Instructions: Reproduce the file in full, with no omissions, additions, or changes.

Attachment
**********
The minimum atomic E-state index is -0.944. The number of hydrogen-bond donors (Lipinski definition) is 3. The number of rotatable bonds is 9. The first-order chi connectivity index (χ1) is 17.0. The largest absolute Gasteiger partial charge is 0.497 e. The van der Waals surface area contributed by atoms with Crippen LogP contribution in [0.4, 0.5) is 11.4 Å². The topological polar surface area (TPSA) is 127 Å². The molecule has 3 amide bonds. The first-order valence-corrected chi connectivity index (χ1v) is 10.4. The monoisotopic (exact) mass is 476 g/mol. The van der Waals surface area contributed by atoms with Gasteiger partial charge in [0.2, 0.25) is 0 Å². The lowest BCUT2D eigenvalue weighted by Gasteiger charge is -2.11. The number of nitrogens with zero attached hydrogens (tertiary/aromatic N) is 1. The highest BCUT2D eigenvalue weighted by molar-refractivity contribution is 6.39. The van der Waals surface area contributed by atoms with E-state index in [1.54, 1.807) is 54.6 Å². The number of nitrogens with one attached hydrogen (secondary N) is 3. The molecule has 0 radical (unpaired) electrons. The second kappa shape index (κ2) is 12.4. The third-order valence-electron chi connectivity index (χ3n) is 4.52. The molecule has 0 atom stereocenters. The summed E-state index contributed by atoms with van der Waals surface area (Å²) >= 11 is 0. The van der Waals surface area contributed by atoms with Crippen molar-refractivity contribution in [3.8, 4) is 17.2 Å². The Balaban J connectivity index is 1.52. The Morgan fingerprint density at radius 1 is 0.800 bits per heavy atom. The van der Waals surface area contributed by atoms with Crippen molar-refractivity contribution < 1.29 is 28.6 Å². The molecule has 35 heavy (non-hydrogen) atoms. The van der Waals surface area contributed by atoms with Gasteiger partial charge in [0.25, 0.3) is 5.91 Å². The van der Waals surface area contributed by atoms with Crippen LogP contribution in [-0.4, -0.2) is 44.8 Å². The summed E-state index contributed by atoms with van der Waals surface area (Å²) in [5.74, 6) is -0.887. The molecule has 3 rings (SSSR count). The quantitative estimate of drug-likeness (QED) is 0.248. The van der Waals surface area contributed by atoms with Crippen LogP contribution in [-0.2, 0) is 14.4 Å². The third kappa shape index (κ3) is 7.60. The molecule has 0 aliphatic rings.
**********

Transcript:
The minimum atomic E-state index is -0.944. The number of hydrogen-bond donors (Lipinski definition) is 3. The number of rotatable bonds is 9. The first-order chi connectivity index (χ1) is 17.0. The largest absolute Gasteiger partial charge is 0.497 e. The van der Waals surface area contributed by atoms with Crippen LogP contribution in [0.4, 0.5) is 11.4 Å². The topological polar surface area (TPSA) is 127 Å². The molecule has 3 amide bonds. The first-order valence-corrected chi connectivity index (χ1v) is 10.4. The monoisotopic (exact) mass is 476 g/mol. The van der Waals surface area contributed by atoms with Gasteiger partial charge in [0.2, 0.25) is 0 Å². The lowest BCUT2D eigenvalue weighted by Gasteiger charge is -2.11. The number of nitrogens with zero attached hydrogens (tertiary/aromatic N) is 1. The highest BCUT2D eigenvalue weighted by molar-refractivity contribution is 6.39. The van der Waals surface area contributed by atoms with E-state index in [1.54, 1.807) is 54.6 Å². The number of nitrogens with one attached hydrogen (secondary N) is 3. The molecule has 0 radical (unpaired) electrons. The second kappa shape index (κ2) is 12.4. The third-order valence-electron chi connectivity index (χ3n) is 4.52. The molecule has 0 atom stereocenters. The summed E-state index contributed by atoms with van der Waals surface area (Å²) >= 11 is 0. The van der Waals surface area contributed by atoms with Crippen molar-refractivity contribution in [3.8, 4) is 17.2 Å². The Balaban J connectivity index is 1.52. The Morgan fingerprint density at radius 1 is 0.800 bits per heavy atom. The van der Waals surface area contributed by atoms with Crippen molar-refractivity contribution < 1.29 is 28.6 Å². The molecule has 35 heavy (non-hydrogen) atoms. The van der Waals surface area contributed by atoms with Gasteiger partial charge in [0.25, 0.3) is 5.91 Å². The van der Waals surface area contributed by atoms with Crippen LogP contribution in [-0.4, -0.2) is 44.8 Å². The summed E-state index contributed by atoms with van der Waals surface area (Å²) in [5.74, 6) is -0.887. The molecule has 3 rings (SSSR count). The quantitative estimate of drug-likeness (QED) is 0.248. The van der Waals surface area contributed by atoms with Crippen LogP contribution in [-0.2, 0) is 14.4 Å². The third kappa shape index (κ3) is 7.60. The molecule has 0 aliphatic rings.